UPDATE: There have been significant changes to the Green Party Drug Group’s site following this post, as discussed here. Lots of links in this post are therefore broken. If you would like to see an earlier version of the site (similar to what I blogged about) you can look on archive.org.
When blogging about the Green Party of England and Wales’ health policy, we were accused of “quoting selectively” and “out of context”. I have therefore been looking over health-related aspects of Green policy more closely: in order to offer a broader view. One thing that stood out was their suggestion of various supplements to counteract some of the negative effects of recreational drug use, despite limited evidence for the supplements’ efficacy.
There are certainly evidence-based arguments in favour of the Green aim
to take the drug trade out of criminal control and [make] available in a legal environment
However, it is important to remember that recreational drug use (legal or illegal) comes with certain risks. An important aspect of a harm reduction approach to drug policy is that it works to accurately assess the risks and harms involved. Recommending pills which have not been shown to be effective, in order to treat some of the side effects of drug use, is not helpful.
The Greens take a surprisingly reductionist view of the mood changes that can be associated with ecstasy/MDMA use: focussing very much on the role of serotonin, despite criticisms of the ‘serotonin hypothesis’ in other contexts. The Greens suggest, if one is “feeling moody” and suspect this may be health-related, that:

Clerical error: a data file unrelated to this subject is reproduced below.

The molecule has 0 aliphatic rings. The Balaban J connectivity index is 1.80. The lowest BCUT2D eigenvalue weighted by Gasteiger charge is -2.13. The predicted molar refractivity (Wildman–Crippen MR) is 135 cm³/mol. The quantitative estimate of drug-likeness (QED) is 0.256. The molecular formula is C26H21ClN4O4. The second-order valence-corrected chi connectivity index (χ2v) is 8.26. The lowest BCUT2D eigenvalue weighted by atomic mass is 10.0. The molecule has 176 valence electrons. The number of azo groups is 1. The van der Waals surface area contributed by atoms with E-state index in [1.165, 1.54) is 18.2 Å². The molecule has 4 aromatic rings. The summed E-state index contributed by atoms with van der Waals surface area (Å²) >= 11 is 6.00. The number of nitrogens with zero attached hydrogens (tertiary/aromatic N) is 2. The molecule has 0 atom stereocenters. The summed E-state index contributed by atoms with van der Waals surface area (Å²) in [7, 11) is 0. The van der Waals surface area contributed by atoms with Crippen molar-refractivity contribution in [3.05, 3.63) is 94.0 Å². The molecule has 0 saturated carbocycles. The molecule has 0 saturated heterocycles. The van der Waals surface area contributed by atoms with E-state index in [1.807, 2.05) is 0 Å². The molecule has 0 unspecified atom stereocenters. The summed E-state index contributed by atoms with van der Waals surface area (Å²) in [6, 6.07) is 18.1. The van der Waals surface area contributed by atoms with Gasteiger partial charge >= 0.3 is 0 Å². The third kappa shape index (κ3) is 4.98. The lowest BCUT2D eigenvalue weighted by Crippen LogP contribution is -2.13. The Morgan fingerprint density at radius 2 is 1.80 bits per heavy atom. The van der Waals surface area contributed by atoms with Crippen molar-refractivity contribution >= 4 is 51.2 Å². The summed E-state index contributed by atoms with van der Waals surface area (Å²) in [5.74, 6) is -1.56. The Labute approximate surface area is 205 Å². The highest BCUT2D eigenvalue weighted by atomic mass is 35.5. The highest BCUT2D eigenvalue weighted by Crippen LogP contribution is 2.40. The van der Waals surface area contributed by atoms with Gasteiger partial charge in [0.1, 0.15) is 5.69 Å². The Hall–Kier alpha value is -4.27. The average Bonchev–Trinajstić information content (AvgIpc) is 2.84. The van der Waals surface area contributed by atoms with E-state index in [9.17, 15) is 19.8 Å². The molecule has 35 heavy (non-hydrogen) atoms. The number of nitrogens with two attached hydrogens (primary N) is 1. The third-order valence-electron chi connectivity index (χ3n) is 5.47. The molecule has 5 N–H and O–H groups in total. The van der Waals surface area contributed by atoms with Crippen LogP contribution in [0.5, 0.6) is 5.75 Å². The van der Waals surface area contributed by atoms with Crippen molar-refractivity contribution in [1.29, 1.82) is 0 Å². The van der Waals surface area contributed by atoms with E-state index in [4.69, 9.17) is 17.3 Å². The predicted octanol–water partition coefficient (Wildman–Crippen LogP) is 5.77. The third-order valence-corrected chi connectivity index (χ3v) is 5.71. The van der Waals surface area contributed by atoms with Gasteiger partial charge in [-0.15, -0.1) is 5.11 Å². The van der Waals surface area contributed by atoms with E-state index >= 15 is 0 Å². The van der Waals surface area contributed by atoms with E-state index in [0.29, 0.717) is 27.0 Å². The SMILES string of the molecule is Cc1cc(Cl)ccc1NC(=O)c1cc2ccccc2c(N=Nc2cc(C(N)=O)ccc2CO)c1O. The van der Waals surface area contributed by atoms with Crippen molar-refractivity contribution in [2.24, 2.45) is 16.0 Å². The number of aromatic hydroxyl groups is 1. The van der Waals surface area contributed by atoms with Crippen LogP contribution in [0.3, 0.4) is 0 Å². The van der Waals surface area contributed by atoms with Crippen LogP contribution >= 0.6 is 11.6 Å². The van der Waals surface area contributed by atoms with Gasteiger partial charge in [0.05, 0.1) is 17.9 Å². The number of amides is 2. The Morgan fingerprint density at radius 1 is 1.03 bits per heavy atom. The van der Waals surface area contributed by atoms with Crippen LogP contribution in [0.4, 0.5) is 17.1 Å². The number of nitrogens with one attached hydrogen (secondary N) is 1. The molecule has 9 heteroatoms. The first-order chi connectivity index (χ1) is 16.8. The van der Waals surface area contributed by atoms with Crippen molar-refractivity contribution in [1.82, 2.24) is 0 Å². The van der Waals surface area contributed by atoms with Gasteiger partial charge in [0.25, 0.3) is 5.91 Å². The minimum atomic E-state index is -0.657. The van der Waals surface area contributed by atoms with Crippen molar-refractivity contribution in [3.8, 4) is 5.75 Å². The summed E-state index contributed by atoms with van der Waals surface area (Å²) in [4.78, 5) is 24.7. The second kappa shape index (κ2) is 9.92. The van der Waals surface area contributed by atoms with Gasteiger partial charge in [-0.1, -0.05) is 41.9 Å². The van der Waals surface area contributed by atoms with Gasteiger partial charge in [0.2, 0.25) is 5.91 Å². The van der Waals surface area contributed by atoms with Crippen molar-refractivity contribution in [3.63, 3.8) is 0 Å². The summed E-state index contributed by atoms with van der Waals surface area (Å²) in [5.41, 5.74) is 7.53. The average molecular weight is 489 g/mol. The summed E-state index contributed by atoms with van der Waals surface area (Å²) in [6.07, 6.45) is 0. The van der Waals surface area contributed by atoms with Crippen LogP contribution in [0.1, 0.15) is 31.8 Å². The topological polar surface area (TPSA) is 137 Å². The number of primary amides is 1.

If you haven’t got the time/inclination to exercise and improve your diet, both of which can have a gradual but marked positive effect on your general wellbeing, you can buy 5htp and tryptophan from health food stores, both of which increase your levels of serotonin to a constant and balanced level.
It is good that they mention diet and exercise (although I would argue that exercise can actually have a quite rapid impact on mood – with vigorous exercise providing a quick ‘lift’). However, the evidence for the use of 5htp and tryptophan is not convincing; I would also be cautious about reaching for a pill where lifestyle changes may be a better option.
The Greens are very optimistic about what 5-HTP can do:
What is 5-HTP used for?